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Old-style Buddhist music thrives in modern times

By Xin Wen | | Updated: 2021-05-17 18:37
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Twice every day in Zhihua Temple, at 10 am and 3 pm, Hu Qingxue, the 27th-generation inheritor of Jing music - an art handed down through generations of Buddhist monks - strikes up the music with seven other players for a 15-minute performance for visitors from home and abroad.

Resounding and solemn, the music flows at it has for 577 years, mainly from wind and percussion instruments - the flute, cloud gong, sheng, drum and bili (or guanzi), a double-reed pipe. Sometimes, large and small cymbals provide an accent.

All musicians familiar with traditional temple music learned to sing according to the musical notation called gongche pu, a traditional Chinese system, before playing it with instruments.

The Zhihua Temple, 5 kilometers east of the Forbidden City in Beijing's Dongcheng district, was built in 1444 under the rule of Zhu Qizhen, also known as Emperor Zhengtong of the Ming Dynasty (1366-1644). It was a family temple of Wang Zhen, who was the emperor's favorite eunuch, as well as supervisor of the official Office of Rites.

In its golden age, the temple occupied an area of around 20,000 square meters, with five courtyards in its west, east and central sections.

These days, Hu Qingxue's free performances include mostly original songs, though many have been passed down from Ming Dynasty's aulic music, and a few pieces are adapted for the Qujiaying percussion instrument, which was named for its village of origin in Hebei province.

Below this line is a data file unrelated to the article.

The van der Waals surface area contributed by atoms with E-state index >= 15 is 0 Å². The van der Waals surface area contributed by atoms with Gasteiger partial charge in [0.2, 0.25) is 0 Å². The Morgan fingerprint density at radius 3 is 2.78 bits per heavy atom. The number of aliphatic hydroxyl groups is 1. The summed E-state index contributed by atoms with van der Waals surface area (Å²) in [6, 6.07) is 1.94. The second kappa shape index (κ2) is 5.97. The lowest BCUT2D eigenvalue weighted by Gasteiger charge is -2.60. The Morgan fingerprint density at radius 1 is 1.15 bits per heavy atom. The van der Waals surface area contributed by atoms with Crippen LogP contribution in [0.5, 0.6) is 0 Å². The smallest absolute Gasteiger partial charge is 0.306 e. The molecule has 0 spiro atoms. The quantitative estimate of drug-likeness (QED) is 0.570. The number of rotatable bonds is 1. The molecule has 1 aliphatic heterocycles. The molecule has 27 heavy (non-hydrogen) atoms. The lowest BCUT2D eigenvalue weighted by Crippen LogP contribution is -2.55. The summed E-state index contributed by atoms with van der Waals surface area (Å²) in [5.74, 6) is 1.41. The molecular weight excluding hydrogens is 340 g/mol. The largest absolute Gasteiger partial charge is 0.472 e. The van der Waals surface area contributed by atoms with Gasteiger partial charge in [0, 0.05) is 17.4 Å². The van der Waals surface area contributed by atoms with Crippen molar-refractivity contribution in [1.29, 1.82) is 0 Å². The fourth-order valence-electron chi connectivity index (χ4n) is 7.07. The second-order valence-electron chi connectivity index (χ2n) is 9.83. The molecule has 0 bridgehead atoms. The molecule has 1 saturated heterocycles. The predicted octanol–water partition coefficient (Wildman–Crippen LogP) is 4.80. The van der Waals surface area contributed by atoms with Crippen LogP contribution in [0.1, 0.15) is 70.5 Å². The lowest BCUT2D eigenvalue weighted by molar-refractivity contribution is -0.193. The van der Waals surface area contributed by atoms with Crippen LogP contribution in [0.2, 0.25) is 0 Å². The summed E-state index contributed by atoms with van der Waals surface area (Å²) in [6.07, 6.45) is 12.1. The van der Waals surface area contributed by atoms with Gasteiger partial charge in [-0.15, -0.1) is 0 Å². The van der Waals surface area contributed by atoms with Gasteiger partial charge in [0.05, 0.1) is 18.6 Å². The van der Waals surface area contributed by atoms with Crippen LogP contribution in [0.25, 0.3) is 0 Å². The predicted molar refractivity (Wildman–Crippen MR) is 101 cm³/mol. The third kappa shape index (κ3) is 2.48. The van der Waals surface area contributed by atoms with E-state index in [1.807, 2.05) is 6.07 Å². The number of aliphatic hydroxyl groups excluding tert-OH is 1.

The musical ensemble is similar to that of the past for royal court assemblies and banquets. The bili - Hu's instrument - takes a leading role.

"Though our music has been inherited for half a century, we have the responsibility of introducing more younger listeners to this fine music and finding the right people to follow in our footsteps," he said. "What I hope to do is to organize a large folk ensemble with students from the Central Conservatory of Music performing different parts of the Zhihua Temple music with varying scope."

In his view, for example, the first half of the orchestral arrangement would be played with traditional tunes, with the latter part being more innovative Hu said.

"While based on the original content, the style of the music lends itself to many forms of presentation. In terms of orchestration, there should be more types of musical instruments and include more parts," he said. "It will offer a rich listening experience to the audience."

In 2006, the Jing music at the Zhihua Temple was listed as a national intangible cultural heritage.

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